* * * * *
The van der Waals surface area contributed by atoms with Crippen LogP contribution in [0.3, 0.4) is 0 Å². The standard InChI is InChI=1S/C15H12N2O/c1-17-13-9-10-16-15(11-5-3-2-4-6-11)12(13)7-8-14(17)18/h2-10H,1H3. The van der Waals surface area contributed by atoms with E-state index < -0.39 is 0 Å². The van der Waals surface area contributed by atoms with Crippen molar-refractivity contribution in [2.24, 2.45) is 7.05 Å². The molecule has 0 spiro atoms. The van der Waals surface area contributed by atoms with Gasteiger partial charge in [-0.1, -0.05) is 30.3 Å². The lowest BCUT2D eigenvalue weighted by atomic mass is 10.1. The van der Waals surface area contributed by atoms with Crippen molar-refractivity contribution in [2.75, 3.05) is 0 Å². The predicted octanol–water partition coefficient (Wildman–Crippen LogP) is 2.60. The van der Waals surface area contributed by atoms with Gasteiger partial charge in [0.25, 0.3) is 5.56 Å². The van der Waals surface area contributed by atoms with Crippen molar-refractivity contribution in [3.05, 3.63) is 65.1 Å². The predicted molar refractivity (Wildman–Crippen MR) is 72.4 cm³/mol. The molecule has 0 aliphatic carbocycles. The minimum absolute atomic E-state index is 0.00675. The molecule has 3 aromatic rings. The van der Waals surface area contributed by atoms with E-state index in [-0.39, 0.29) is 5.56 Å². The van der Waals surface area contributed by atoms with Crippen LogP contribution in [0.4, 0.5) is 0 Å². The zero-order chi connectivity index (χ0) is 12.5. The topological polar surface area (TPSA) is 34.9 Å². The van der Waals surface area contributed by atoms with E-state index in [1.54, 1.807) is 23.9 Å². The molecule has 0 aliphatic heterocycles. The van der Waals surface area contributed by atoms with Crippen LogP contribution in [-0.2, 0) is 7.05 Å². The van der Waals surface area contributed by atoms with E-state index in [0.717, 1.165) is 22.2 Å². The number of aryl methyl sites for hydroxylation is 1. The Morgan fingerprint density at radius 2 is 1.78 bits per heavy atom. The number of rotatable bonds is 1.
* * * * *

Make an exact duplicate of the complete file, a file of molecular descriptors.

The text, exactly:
The van der Waals surface area contributed by atoms with Crippen LogP contribution in [0.3, 0.4) is 0 Å². The standard InChI is InChI=1S/C15H12N2O/c1-17-13-9-10-16-15(11-5-3-2-4-6-11)12(13)7-8-14(17)18/h2-10H,1H3. The van der Waals surface area contributed by atoms with E-state index < -0.39 is 0 Å². The van der Waals surface area contributed by atoms with Crippen molar-refractivity contribution in [2.24, 2.45) is 7.05 Å². The molecule has 0 spiro atoms. The van der Waals surface area contributed by atoms with Gasteiger partial charge in [-0.1, -0.05) is 30.3 Å². The lowest BCUT2D eigenvalue weighted by atomic mass is 10.1. The van der Waals surface area contributed by atoms with Crippen molar-refractivity contribution in [2.75, 3.05) is 0 Å². The predicted octanol–water partition coefficient (Wildman–Crippen LogP) is 2.60. The van der Waals surface area contributed by atoms with Gasteiger partial charge in [0.25, 0.3) is 5.56 Å². The van der Waals surface area contributed by atoms with Crippen molar-refractivity contribution in [3.05, 3.63) is 65.1 Å². The predicted molar refractivity (Wildman–Crippen MR) is 72.4 cm³/mol. The molecule has 0 aliphatic carbocycles. The minimum absolute atomic E-state index is 0.00675. The molecule has 3 aromatic rings. The van der Waals surface area contributed by atoms with E-state index in [-0.39, 0.29) is 5.56 Å². The van der Waals surface area contributed by atoms with Crippen LogP contribution in [0.4, 0.5) is 0 Å². The zero-order chi connectivity index (χ0) is 12.5. The topological polar surface area (TPSA) is 34.9 Å². The van der Waals surface area contributed by atoms with E-state index in [1.54, 1.807) is 23.9 Å². The molecule has 0 aliphatic heterocycles. The van der Waals surface area contributed by atoms with Crippen LogP contribution in [-0.2, 0) is 7.05 Å². The van der Waals surface area contributed by atoms with E-state index in [0.717, 1.165) is 22.2 Å². The number of aryl methyl sites for hydroxylation is 1. The Morgan fingerprint density at radius 2 is 1.78 bits per heavy atom. The number of rotatable bonds is 1.